Authored by Simon White, Bloomberg macro strategist,
US stocks are vulnerable to a further decline of as much as 25% from a deeper-than-anticipated US recession.
Ebullient markets are marking down the odds of a recession.
“Immaculate disinflation” is the current zeitgeist, where inflation continues to slow and the US experiences only a mild recession, or avoids one altogether.
But markets are not economies. While there are feedback loops between the two, just because the market is gunning for a softer outcome will not necessarily make it so.
The data show:
A recession this year is highly likely.
It would be deeper than anticipated.
Stocks still face quite significant downside, but to be limited by a potentially steep Fed-cutting cycle.
Recession prediction is not easy. Many indicators are useful for gauging recession risk, but they can be inconsistent and give false signals. However, combining indicators together and noting when many of them expect a recession at the same time gives a much stronger signal. Today multiple indicators are flashing recession (the latest being Monday’s release of the Conference Board’s Leading Index), giving a high degree of confidence the US will enter one this year.
It is likely to be a worse recession than currently expected. The steep inversion of the yield curve has been used to posit the recession will be severe. However, there is not a particularly strong relationship between the yield curve and recession depth. What does have a more significant relationship is the peak-to-trough decline in the 3m-10y yield curve. The current fall in the curve would put the maximum trough in real GDP at 5%, which is the average drop for recessions over the last 50 years.
This is still larger than economists’ expectations, which currently foresee about a 1.5% trough in GDP.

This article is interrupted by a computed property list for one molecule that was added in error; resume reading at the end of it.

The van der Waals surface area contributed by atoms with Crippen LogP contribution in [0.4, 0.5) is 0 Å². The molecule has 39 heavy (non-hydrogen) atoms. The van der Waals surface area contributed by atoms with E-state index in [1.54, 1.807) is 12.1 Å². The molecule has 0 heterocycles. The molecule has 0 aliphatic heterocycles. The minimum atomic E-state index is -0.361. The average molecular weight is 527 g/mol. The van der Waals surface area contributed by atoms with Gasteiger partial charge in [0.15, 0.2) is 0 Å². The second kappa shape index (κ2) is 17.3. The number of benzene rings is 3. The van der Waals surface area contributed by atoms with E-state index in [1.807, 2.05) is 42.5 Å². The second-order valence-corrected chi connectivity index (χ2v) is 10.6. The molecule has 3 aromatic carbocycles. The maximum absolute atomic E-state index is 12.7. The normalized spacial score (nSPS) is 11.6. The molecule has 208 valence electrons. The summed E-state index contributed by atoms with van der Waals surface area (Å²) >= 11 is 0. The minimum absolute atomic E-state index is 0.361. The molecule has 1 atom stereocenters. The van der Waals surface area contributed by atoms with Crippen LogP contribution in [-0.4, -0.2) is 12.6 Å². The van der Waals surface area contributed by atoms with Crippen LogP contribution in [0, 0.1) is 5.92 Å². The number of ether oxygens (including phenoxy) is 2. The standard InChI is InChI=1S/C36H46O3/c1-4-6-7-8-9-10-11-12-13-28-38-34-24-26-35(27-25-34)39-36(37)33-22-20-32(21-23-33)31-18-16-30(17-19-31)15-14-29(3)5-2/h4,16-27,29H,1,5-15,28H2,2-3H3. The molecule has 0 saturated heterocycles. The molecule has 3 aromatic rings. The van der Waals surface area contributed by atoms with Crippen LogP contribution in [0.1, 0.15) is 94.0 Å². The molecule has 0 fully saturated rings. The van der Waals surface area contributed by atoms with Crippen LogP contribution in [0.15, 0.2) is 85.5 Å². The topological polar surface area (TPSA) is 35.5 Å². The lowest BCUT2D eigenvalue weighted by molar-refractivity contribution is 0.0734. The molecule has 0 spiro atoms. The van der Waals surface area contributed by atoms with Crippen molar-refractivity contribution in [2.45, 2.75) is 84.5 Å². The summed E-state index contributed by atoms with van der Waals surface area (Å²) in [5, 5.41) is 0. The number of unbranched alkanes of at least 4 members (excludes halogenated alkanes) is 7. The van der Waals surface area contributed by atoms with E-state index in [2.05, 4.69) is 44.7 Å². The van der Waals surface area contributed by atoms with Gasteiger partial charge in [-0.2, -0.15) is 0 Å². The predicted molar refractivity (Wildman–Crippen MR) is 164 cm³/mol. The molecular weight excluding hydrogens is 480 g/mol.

Indeed, economists typically overestimate GDP in recessions. The larger blue bars to the left-hand side of the chart below show that economists more frequently believe GDP will be higher than it turns out to be in recessions, versus when there is no recession.
The data also show the economists’ overestimates are larger in downturns.
A fairly deep recession can also be inferred by cyclical leading indicators.
The chart below shows my leading indicator for the US, based on leading inputs such as ISM data, housing data, and credit spreads. It aims to give a 6-month lead on US growth, and shows a steep fall in the coming months.
Stocks are currently pricing only about a 60% chance of a recession, and this continues to moderate as stocks rally.
However, equities face quite significant further downside if we get a recession. There is a good relationship between the peak size of the yield-curve’s inversion (2s10s) prior to a recession and the maximum drawdown in the S&P. The current peak inversion of the curve infers a maximum drawdown for the S&P of ~38%, which is up to another ~25% fall from today’s price (i.e. as low as 3000).
That’s not pretty, but as the chart above shows, the depth of the yield curve’s inversion has typically meant a less severe equity drawdown. Greater yield-curve inversions have historically led to more Fed cuts, mitigating the fall in stocks. Today’s deepish curve inversion therefore indicates equities should be “cushioned” from even greater declines.
S&P put skew has been rising, but still remains historically very low, meaning downside protection through put spreads, perhaps financed with selling calls or call spreads, continue to look attractive recession hedges.
[ZH: Although we note that skew has started to rise recently...]
As with any data analysis, caveats should be noted around sample size (especially when dealing with recessions), and the in-sample/out-of-sample historical record. Nonetheless, it is still preferable to making inferences based on the current state of play without regard to the past - history should be used as an anchor for today’s forecasts about the future.
And history shows that immaculate disinflation, like its biblical parallel, is highly unlikely.